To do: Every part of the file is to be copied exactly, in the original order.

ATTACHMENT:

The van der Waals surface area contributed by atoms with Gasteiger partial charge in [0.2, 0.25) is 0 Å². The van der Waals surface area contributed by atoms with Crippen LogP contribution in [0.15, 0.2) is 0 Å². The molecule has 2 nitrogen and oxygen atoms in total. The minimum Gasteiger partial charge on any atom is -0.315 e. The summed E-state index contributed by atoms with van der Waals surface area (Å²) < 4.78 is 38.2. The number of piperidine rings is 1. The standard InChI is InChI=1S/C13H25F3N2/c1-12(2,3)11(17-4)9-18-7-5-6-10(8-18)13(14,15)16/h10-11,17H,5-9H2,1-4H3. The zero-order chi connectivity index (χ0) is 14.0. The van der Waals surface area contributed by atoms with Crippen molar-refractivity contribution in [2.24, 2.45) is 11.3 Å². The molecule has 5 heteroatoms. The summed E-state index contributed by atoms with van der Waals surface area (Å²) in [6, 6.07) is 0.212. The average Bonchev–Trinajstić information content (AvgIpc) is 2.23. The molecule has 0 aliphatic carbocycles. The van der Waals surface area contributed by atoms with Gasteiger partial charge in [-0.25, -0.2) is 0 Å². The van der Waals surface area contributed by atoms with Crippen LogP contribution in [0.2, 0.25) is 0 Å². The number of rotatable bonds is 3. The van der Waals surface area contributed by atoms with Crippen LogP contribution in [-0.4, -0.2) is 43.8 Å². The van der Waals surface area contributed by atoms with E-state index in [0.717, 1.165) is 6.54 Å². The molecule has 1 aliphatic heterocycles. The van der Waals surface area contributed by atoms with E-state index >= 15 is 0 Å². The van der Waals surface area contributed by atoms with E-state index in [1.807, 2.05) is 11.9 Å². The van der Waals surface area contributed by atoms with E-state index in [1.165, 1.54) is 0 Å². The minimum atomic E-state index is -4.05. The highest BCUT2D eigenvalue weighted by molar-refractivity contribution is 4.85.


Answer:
The van der Waals surface area contributed by atoms with Gasteiger partial charge in [0.2, 0.25) is 0 Å². The van der Waals surface area contributed by atoms with Crippen LogP contribution in [0.15, 0.2) is 0 Å². The molecule has 2 nitrogen and oxygen atoms in total. The minimum Gasteiger partial charge on any atom is -0.315 e. The summed E-state index contributed by atoms with van der Waals surface area (Å²) < 4.78 is 38.2. The number of piperidine rings is 1. The standard InChI is InChI=1S/C13H25F3N2/c1-12(2,3)11(17-4)9-18-7-5-6-10(8-18)13(14,15)16/h10-11,17H,5-9H2,1-4H3. The zero-order chi connectivity index (χ0) is 14.0. The van der Waals surface area contributed by atoms with Crippen molar-refractivity contribution in [2.24, 2.45) is 11.3 Å². The molecule has 5 heteroatoms. The summed E-state index contributed by atoms with van der Waals surface area (Å²) in [6, 6.07) is 0.212. The average Bonchev–Trinajstić information content (AvgIpc) is 2.23. The molecule has 0 aliphatic carbocycles. The van der Waals surface area contributed by atoms with Gasteiger partial charge in [-0.25, -0.2) is 0 Å². The van der Waals surface area contributed by atoms with Crippen LogP contribution in [0.2, 0.25) is 0 Å². The number of rotatable bonds is 3. The van der Waals surface area contributed by atoms with Crippen LogP contribution in [-0.4, -0.2) is 43.8 Å². The van der Waals surface area contributed by atoms with E-state index in [0.717, 1.165) is 6.54 Å². The molecule has 1 aliphatic heterocycles. The van der Waals surface area contributed by atoms with E-state index >= 15 is 0 Å². The van der Waals surface area contributed by atoms with E-state index in [1.807, 2.05) is 11.9 Å². The van der Waals surface area contributed by atoms with E-state index in [1.165, 1.54) is 0 Å². The minimum atomic E-state index is -4.05. The highest BCUT2D eigenvalue weighted by molar-refractivity contribution is 4.85.